COMPETENCE OF THE ARMED FORCES: I was in Liberia in 2004 and felt the pulse of the people of that country. No place was considered safe if Nigerian troops were not in sight during the regrettable disturbances. This goes a long way to show the level of competence of members of Nigeria’s Armed Forces. Nigerian Armed Forces have taken the lead in Africa in providing assistance in troubled regions. The ECOMOG initiative is a case in point. Nigeria’s participation in peacekeeping initiatives around the world and its dominant position in the West African Intervention force in Liberia, which she championed, are clear testimonies to our determination to assist in restoring peace in troubled regions of the world.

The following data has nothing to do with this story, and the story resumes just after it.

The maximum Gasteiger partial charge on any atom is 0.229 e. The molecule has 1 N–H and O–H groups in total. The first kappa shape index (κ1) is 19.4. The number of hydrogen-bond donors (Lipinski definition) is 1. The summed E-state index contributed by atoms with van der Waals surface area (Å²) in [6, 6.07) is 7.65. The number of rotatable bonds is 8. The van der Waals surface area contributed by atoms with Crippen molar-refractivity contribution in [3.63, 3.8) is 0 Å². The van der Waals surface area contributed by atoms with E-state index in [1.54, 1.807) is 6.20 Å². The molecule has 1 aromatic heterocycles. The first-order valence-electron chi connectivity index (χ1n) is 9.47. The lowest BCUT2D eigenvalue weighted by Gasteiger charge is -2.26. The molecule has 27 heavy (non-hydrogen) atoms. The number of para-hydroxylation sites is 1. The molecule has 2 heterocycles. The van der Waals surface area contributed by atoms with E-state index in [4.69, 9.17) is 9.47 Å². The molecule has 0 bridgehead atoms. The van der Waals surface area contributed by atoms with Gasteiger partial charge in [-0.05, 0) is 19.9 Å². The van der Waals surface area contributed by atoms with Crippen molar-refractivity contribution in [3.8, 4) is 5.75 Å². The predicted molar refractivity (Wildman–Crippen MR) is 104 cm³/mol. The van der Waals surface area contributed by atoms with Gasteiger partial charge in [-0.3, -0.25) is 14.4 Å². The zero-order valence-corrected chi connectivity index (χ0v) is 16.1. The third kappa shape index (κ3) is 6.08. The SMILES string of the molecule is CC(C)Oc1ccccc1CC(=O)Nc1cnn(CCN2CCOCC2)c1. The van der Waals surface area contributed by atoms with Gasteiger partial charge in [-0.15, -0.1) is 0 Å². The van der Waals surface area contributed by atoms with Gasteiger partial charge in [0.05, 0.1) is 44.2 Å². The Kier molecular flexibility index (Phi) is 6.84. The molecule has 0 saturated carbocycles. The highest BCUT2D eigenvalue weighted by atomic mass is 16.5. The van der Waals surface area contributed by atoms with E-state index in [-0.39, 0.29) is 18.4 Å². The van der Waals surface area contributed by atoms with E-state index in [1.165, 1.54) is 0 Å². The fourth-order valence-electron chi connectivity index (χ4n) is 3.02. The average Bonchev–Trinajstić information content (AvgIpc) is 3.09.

Nigeria has contributed tremendously towards the achievement of the noble objective of global peace. The country has excelled in activities connected with policing the peace in different parts of the world through troop contributions. For instance, the bulk of the 176,000 soldiers recruited from West-Africa to fight the Japanese during the Second World war from 1939-1945 were Nigerians. Many of these precious lives were lost in Burma when Nigeria fought on the side of the British colonialists. One of these is the security and peaceful coexistence among nations of the world. There have been over 50 peacekeeping operations around the world since the UN started it over 60 years ago in the Middle East. Many have played critical roles in ending or managing conflicts in Africa, Asia, Central America, and Europe. Currently, the UN has a total of 17 peacekeeping operations and some 64,000 personnel around the world. The efforts of the African Union and the governments of the West African sub-region in policing the peace since many of them attained independence have been prosecuted through moves largely spearheaded by Nigeria.